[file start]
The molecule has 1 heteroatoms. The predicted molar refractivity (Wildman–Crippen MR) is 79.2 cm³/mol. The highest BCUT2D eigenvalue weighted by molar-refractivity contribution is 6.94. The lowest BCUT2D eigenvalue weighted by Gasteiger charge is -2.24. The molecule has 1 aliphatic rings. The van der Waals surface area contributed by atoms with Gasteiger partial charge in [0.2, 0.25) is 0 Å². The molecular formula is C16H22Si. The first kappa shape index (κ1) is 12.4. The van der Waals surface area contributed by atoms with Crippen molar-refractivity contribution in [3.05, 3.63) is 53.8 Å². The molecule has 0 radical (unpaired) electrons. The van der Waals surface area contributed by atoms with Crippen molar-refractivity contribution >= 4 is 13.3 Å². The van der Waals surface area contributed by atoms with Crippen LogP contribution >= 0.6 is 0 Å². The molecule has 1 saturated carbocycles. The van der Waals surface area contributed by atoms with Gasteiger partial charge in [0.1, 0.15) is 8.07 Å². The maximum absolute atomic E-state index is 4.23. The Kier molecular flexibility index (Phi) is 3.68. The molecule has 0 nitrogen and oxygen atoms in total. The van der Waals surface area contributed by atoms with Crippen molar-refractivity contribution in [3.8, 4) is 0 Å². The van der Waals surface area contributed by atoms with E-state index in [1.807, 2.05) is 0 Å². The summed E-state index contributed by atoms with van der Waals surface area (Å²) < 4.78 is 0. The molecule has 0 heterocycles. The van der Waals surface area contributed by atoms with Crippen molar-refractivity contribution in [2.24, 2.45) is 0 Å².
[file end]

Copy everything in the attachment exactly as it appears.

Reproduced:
The molecule has 1 heteroatoms. The predicted molar refractivity (Wildman–Crippen MR) is 79.2 cm³/mol. The highest BCUT2D eigenvalue weighted by molar-refractivity contribution is 6.94. The lowest BCUT2D eigenvalue weighted by Gasteiger charge is -2.24. The molecule has 1 aliphatic rings. The van der Waals surface area contributed by atoms with Gasteiger partial charge in [0.2, 0.25) is 0 Å². The molecular formula is C16H22Si. The first kappa shape index (κ1) is 12.4. The van der Waals surface area contributed by atoms with Crippen molar-refractivity contribution in [3.05, 3.63) is 53.8 Å². The molecule has 0 radical (unpaired) electrons. The van der Waals surface area contributed by atoms with Crippen molar-refractivity contribution >= 4 is 13.3 Å². The van der Waals surface area contributed by atoms with Crippen LogP contribution >= 0.6 is 0 Å². The molecule has 1 saturated carbocycles. The van der Waals surface area contributed by atoms with Gasteiger partial charge in [0.1, 0.15) is 8.07 Å². The maximum absolute atomic E-state index is 4.23. The Kier molecular flexibility index (Phi) is 3.68. The molecule has 0 nitrogen and oxygen atoms in total. The van der Waals surface area contributed by atoms with Crippen molar-refractivity contribution in [3.8, 4) is 0 Å². The van der Waals surface area contributed by atoms with E-state index in [1.807, 2.05) is 0 Å². The summed E-state index contributed by atoms with van der Waals surface area (Å²) < 4.78 is 0. The molecule has 0 heterocycles. The van der Waals surface area contributed by atoms with Crippen molar-refractivity contribution in [2.24, 2.45) is 0 Å².